The rest of the disciples get to see the holes in the hands and the hole in Jesus’ side. The rest of the disciples receive their mission and the Holy Spirit (this is John’s version of Pentecost). They get to receive the greeting of Peace.And Thomas gets to hear about it. At this point he doesn’t call them liars or accuse them of suffering from mass hallucination, instead he focuses on himself. "Unless I see the mark of the nails in his hands, and put my finger in the mark of the nails and my hand in his side, I will not believe." That’s what he thinks it will take for him to believe.

And we’re thinking – what chutzpah!Since when do we get to make the rules?
Since when do we get to dictate the terms of our own faith?
We think – if Jesus gives in to Thomas, then what’s to prevent any of us from asking for our own terms: “Hey Jesus, unless you heal my friend, I will not believe.” “Hey Jesus, unless I get this job, I will not believe.” “Hey Jesus, unless everything starts going right in my life, I mean like right now, I will not believe.” Where will it end? Thomas doesn’t care.

Then Thomas gets to think about this for an entire week. Most folks miss this point. He throws the proverbial gauntlet down at Jesus’ feet (of course, Jesus wasn’t there at the time) and then gets an entire week to think about it. And that week is why you and I are so lucky that Thomas was missing from that locked room the first time that Jesus shows up. That week, that week that must have been filled with questions and lingering doubts (after all he saw Jesus die on the cross); wonder and awe, fear, yet the very possibility of faith - that week, I imagine, describes most of us at one time or another, or even more likely, people that we know.
Where was Thomas that week? Well, dollars to doughnuts it wasn’t spent wandering around looking for the playground. Much more likely it was spent walking slowly on the razor’s edge between faith and doubt.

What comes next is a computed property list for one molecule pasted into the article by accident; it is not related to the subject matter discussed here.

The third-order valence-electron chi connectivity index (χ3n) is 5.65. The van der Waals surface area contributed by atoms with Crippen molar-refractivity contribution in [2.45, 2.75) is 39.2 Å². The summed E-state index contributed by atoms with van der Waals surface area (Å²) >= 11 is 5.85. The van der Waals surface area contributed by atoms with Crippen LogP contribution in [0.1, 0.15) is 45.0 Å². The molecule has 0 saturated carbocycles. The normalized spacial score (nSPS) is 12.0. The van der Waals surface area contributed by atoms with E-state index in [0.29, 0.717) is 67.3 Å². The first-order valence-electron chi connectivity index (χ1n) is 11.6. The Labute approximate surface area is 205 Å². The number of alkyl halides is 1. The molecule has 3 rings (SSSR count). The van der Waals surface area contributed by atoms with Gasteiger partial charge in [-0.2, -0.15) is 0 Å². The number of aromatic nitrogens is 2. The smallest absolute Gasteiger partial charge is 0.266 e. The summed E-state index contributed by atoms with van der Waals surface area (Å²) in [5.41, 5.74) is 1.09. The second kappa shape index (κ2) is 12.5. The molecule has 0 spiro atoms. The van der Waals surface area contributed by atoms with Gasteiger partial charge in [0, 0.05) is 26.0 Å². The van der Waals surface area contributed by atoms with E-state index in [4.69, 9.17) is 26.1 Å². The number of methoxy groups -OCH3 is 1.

The phrase “Doubting Thomas” is so much a part of our lexicon – but the man through whom that moniker is birthed is getting a raw deal. We need to know that sometimes our journey will take detours into lonely and unexpected complications; where shadows of doubt dwell. And we need to know that at the end of the detour that Jesus is waiting for us with holes in his hands and holes in his feet and a hole in his side offering his very flesh for us to see, to touch, to poke. Whatever it takes. He’s not offended.

Look I was 15 years old when my parent’s marriage hit the proverbial wall and they fell out of love. I wasn’t just angry at God – the very notion of a loving God seemed ludicrous. If their loved died, then anyone’s love could die, even God’s. I felt that God had set the rules - that love was a forever thing – and then in one painful night when Dad walked out, God took from me everything that made sense in my world. At least Thomas gave Jesus an ultimatum, I wasn’t even on speaking terms with him.

Maybe you or someone you love has had similar issues with God. Perhaps still does. Still do. Anger. Doubt. Disappointment. Confusion. Fear. It’s all there in the journey for us or for others we know and love. But here’s the thing: Jesus did not die on the cross so that these things ultimately blind us to the gift of grace that he won for us on that cross. Jesus did not die on the cross only to allow our doubt claim the victory.

We read: Then he said to Thomas, "Put your finger here and see my hands. Reach out your hand and put it in my side. Do not doubt but believe.” The power of the resurrection is more powerful than our doubts. Jesus who gave up everything for us at the cross, still humbly gives faith to heal our doubts and faith to make whole our brokenness. Whatever our faith needs, Jesus will still provide – his hands, his feet, his side, his life, his all.
Thanks be to God who receives our faith as it is and stands ready to enrich it as we have need for every trial. Amen.